Jan 12, 2018 BACK
Volume VIII, #1
The most surprising thing over Christmas break wasn’t that 10 in-laws came to stay at our house, nor even that they stayed for an entire week. Instead, it was something I read in the New York Times (while hiding from my in-laws in my home office). Over the holidays, the Times ran investigative reports on successive days that were sympathetic to (and even supportive of) the private sector.
Shocker: the news organization that coined the pairing of “predatory” with “for-profit,” the paper of record that, despite supposedly being a for-profit business, often seems to think that jobs are created by politicians, not the private sector (perhaps because it’s been a long time since the Times created any jobs), was suddenly standing up for America’s entrepreneurs. On December 28, the Times ran a lengthy report on the 5,000 regulations that an Upstate New York apple orchard is required to navigate, including “an assortment of rules, guidances, standards and training requirements associated with ladders, including how to achieve proper angling and how to prevent falling when filling produce bags.” The next day, December 29, the Times reported that the reason building new subways in New York cost 7x as much per mile as any other city is that contracts are effectively negotiated between the public sector MTA and politically-connected unions, with no free market mechanisms or actors exerting pressure on costs; costs are much lower in other cities where contractors submit competitive bids.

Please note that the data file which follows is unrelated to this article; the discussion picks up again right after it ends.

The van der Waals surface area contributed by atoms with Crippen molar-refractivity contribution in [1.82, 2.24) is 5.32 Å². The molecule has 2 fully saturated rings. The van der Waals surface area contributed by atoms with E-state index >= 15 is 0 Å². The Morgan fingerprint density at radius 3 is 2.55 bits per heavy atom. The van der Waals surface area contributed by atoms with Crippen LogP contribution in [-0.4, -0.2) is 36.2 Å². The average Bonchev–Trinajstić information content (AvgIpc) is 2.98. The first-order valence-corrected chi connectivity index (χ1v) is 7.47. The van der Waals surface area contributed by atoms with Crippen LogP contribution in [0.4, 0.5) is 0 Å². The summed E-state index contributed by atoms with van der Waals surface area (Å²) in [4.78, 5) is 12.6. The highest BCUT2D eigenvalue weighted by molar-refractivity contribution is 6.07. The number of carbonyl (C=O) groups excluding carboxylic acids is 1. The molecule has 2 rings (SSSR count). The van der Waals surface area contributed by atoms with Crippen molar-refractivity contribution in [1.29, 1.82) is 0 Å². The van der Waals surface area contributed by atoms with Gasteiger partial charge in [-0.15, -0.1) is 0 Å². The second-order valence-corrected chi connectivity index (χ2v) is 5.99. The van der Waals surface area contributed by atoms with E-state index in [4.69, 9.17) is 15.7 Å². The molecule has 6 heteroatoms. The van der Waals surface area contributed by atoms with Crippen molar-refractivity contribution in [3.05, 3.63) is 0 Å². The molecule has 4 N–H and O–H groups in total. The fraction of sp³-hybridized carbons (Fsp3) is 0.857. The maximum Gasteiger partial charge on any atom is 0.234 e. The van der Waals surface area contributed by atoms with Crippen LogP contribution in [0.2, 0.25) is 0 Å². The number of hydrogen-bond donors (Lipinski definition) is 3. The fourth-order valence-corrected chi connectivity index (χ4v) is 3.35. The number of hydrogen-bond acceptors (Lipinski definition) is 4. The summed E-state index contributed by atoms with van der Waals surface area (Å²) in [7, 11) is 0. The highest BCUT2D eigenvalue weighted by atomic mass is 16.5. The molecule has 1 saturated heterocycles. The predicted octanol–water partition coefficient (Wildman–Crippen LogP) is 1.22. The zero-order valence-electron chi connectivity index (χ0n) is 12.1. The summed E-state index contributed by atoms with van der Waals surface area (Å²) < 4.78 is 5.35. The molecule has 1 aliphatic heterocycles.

Then I had a second thought: maybe the Times held these investigations and ran them over the holiday when they thought no one would pay attention. That made a lot more sense.
In our world of higher education and employment, it’s hard being a business at a time when Trump University – a classic flim-flam scam – is a handy yardstick for critics like the Times. But scams are a fact of life – a byproduct of the human inclination to cheat. And they’re not limited to the private sector; there’s an even more sordid history of people enriching themselves via public sector positions and nonprofit vehicles. It happens everywhere. Even at Ivy League schools. We call that corruption – typically out-and-out stealing. (It certainly requires less creativity.)